Once our mock Schema Registry has been set up, the next step is to generate a valid schema for the event model and register the schema with the mock Schema Registry. Following the default subject naming strategy, for a topic called testthe corresponding subject name will be test-value. For more details on the topics and subjects and how the subject naming strategies work, I would suggest you read this documentation from Confluent.

class SchemaRegistryTest extends KafkaTestSupport {

    private static final String TOPIC = "test-";

    private static final String SUBJECT = "test-value";

    private static final String SCHEMA_STR = "{"$schema":"http://json-schema.org/draft-07/schema#","title":"Sample Event","type":"object","additionalProperties":true,"properties":{"id":{"type":"integer"},"name":{"type":"string"},"date":{"type":"number"},"subEvents":{"type":"array","items":{"$ref":"#/definitions/SampleSubEvent"}}},"required":["id","date","subEvents"],"definitions":{"SampleSubEvent":{"type":"object","additionalProperties":true,"properties":{"id":{"type":"integer"},"name":{"type":"string"}},"required":["id"]}}}";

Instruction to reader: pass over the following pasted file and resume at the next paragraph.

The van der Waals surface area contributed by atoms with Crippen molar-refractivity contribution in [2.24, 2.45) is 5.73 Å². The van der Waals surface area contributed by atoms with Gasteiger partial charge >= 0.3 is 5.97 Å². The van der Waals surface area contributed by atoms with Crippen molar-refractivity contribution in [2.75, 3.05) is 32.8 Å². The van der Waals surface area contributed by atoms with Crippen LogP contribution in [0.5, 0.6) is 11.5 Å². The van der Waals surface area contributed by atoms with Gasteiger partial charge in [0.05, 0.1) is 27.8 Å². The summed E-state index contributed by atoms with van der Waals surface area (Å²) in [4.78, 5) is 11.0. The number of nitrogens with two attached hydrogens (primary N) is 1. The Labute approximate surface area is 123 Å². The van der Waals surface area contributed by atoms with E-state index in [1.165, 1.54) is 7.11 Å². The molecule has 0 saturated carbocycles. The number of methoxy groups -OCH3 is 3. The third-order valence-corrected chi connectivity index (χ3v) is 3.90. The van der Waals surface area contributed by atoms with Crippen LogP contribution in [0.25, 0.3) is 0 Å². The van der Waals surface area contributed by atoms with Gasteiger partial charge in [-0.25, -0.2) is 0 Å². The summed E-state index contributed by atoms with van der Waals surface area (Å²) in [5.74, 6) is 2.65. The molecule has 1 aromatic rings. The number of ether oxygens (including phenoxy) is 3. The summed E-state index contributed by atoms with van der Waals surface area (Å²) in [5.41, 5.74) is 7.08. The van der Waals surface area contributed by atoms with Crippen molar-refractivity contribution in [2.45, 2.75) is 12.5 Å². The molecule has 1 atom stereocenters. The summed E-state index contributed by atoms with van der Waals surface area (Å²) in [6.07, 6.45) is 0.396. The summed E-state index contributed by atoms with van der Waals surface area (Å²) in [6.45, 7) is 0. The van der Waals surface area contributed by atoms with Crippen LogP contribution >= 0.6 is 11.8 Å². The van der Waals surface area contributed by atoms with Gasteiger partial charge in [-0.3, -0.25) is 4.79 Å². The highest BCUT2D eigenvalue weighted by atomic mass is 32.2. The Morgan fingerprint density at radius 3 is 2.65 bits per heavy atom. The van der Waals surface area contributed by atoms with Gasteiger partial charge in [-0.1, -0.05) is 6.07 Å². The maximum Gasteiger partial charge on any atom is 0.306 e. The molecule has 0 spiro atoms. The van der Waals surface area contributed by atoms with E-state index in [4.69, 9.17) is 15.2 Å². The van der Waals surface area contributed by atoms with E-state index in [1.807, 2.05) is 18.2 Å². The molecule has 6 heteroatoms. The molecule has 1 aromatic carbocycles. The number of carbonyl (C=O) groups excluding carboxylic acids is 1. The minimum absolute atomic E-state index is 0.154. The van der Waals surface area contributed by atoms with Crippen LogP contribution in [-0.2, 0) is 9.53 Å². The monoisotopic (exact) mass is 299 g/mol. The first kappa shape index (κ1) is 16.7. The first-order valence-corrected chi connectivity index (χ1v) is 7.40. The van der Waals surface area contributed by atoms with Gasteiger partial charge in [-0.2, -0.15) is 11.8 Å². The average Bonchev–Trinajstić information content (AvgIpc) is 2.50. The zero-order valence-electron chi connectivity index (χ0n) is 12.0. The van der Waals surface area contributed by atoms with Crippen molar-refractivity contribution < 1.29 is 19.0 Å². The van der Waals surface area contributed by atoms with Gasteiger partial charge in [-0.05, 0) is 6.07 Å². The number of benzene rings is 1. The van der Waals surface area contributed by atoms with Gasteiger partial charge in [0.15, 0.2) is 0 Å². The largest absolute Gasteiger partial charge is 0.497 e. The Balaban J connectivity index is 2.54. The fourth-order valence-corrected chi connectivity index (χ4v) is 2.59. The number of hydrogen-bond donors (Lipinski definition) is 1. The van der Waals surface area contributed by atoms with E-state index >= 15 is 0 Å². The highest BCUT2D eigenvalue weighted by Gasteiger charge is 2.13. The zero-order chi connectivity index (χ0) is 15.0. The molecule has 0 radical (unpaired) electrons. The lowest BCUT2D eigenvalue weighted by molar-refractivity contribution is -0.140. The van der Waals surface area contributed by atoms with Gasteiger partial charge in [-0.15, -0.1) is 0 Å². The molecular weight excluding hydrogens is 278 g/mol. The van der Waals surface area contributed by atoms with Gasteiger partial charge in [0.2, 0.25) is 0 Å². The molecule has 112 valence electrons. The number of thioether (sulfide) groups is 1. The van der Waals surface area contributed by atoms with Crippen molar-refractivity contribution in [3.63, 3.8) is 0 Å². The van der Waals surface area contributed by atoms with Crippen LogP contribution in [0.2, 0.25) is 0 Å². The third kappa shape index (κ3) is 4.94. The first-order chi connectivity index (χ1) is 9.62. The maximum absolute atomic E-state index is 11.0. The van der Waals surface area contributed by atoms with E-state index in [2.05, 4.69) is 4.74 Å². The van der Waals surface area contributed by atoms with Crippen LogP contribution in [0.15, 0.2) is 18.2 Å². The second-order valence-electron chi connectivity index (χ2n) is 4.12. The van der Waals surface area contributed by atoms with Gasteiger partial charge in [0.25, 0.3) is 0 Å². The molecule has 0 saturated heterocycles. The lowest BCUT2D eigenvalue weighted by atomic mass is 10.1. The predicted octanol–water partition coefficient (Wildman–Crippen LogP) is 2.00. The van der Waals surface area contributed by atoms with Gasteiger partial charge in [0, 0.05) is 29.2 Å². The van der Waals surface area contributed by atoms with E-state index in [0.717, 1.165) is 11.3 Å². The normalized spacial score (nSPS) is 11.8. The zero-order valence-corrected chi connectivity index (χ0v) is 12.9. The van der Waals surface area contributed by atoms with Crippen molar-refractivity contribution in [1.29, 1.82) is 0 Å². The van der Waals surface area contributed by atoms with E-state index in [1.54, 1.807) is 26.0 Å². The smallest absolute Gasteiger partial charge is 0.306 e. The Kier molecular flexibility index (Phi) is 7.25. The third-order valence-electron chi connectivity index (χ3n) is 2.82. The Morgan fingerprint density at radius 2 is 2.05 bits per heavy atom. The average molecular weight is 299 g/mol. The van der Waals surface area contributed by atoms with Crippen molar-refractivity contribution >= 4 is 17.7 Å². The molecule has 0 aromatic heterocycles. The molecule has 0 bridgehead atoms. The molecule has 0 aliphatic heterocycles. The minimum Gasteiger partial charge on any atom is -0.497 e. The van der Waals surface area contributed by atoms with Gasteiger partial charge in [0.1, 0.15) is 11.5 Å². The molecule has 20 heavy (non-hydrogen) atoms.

private static final String SOME_INVALID_SCHEMA_STRING = "some_junk";


    @Autowired
    private KafkaTemplate<String, SampleEvent> template;

    @Autowired
    private SchemaRegistryClient schemaRegistryClient;


    @Test
    void should_publish_successfully_on_valid_schema() throws RestClientException, IOException {